What Makes Japanese Denim So Special?

Selvedge denim is produced worldwide, but what makes Japanese denim stand out in the minds of so many when compared to American, Italian, or Turkish denim? Is it all just hype, or are there real differences that give Japanese denim a unique edge? The answer is, not necessarily. Not all denim fabric is created equal, so while most Japanese and selvedge denim is high quality, that selvedge line doesn’t automatically mean that it will age in a distinct manner or wear well over time. Denim produced on a Japanese selvedge loom can have radical variations in color, weight, and texture from one fabric to the next. By understanding how different characteristics affect denim’s aging, longevity, and appearance, you’ll be better equipped to find the right kind of denim for you and judge the quality of any particular denim.



Japanese denim is often made on old shuttle looms called Toyoda looms. When the Toyoda Model G was introduced in the 1920s. It created such loyalty that looms that descended from the 1924 models are still used today by the Japanese mills En|Noir uses. Modern looms, in comparison, are very fast and efficient plus make a precise and consistent fabric. The variation and imperfections of the weaving process that lend character to the best Japanese denim. In contrast, selvedge looms set up to weave an even, neat roll of denim can produce a fabric that (aside from the selvedge line) is virtually the same as non-selvedge projectile denim. It’s worth learning as much as you can about the denim on a pair of jeans before you buy in order to determine what the fabric has to offer beyond a selvedge line. Just because a fabric is selvedge or even made in Japan doesn’t mean that it’s better than any other denim.



The dyeing process is traditionally a crucial ingredient in giving the best Japanese fabrics their flavor. Japan has a rich history of textile dyeing, dating back to kimonos from hundreds of years ago, a technique preserved today in techniques like kasuri dyeing. Likewise, Japanese denim is created with a variety of different proprietary dyeing processes. Japanese denims can be dramatically different from one brand to the next. Some fabrics excel in reproducing vintage American-style denim with a lighter overall color. Other fabrics give their denim unique fading properties, such as a gray or brown overcast. Other fabrics undergo a intense dyeing process to create denim that fades to a rich turquoise blue over time. We have to consider all of this when we set out to create a perfect color, fit and fade in the denim we produce and put on the racks of Barneys etc.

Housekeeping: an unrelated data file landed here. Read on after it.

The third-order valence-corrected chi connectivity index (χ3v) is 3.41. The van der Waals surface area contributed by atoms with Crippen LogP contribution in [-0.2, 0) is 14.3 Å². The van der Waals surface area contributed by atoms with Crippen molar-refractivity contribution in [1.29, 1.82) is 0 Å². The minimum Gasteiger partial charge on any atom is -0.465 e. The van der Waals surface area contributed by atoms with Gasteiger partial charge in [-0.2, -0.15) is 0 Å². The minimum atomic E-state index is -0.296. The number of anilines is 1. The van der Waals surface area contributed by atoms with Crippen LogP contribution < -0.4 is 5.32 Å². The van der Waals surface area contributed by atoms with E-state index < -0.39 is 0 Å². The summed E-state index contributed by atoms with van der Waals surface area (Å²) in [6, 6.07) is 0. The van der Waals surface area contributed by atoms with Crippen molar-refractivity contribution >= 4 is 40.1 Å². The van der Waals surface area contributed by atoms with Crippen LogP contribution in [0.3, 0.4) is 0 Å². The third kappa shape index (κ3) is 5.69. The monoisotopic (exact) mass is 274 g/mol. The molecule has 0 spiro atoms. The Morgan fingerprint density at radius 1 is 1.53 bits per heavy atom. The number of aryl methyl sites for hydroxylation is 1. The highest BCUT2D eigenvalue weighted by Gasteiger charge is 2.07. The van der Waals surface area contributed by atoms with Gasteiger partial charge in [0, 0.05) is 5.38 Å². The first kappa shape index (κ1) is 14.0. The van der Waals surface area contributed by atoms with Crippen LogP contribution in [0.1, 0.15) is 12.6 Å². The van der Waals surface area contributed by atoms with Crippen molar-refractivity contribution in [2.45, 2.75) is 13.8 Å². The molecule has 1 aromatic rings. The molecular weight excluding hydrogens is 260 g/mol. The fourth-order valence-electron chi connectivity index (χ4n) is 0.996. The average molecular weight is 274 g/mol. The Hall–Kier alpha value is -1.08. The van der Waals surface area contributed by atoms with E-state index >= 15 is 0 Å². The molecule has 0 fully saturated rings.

Another element of Japanese denim is the weight.  Most types of denim weigh between 11 and 14 oz. While weight is largely a matter of personal preference, the added durability of heavyweight denim makes it appealing to many denim enthusiasts. Besides the additional toughness and warmth in cold weather, heavyweight denim tends to give thicker creases, and thus often faster or more defined fading than lighter materials.  However, just because denim is heavyweight, doesn’t mean that it will be longer lasting than regular denim. Heavier denim puts more stress on the stitching, which can lead to faster thread breakage in some cases, especially on jeans with all-cotton stitching.



Another important factor in giving denim its character is the post-weaving processing involved – or a lack thereof.


Sanforization - is the most familiar process, by which unwashed denim is already “shrunk.” While unsanforized denim will experience considerable shrinkage from washing. This is a major consideration for us when picking a fabric because we need to adjust every pattern to fit while allowing shrinkage in stone washing process to follow. 


Mercerization – This process involves soaking the fabric in a chemical solution, which causes the fiber to swell. Mercerization also gives the denim a smooth sheen. It’s one of the final processes the denim undergoes.


Although many Japanese mills make fabrics with all of these processes, something’s is best to just forgo these processes completely. This is called loomstate denim, and a few Japanese mills are among the only places in the world where true loomstate denim is still commonly produced. The manner of processing can have dramatic ramifications for the feel, durability, and aging potential of a pair of jeans after they go through the washing treatments we put them through.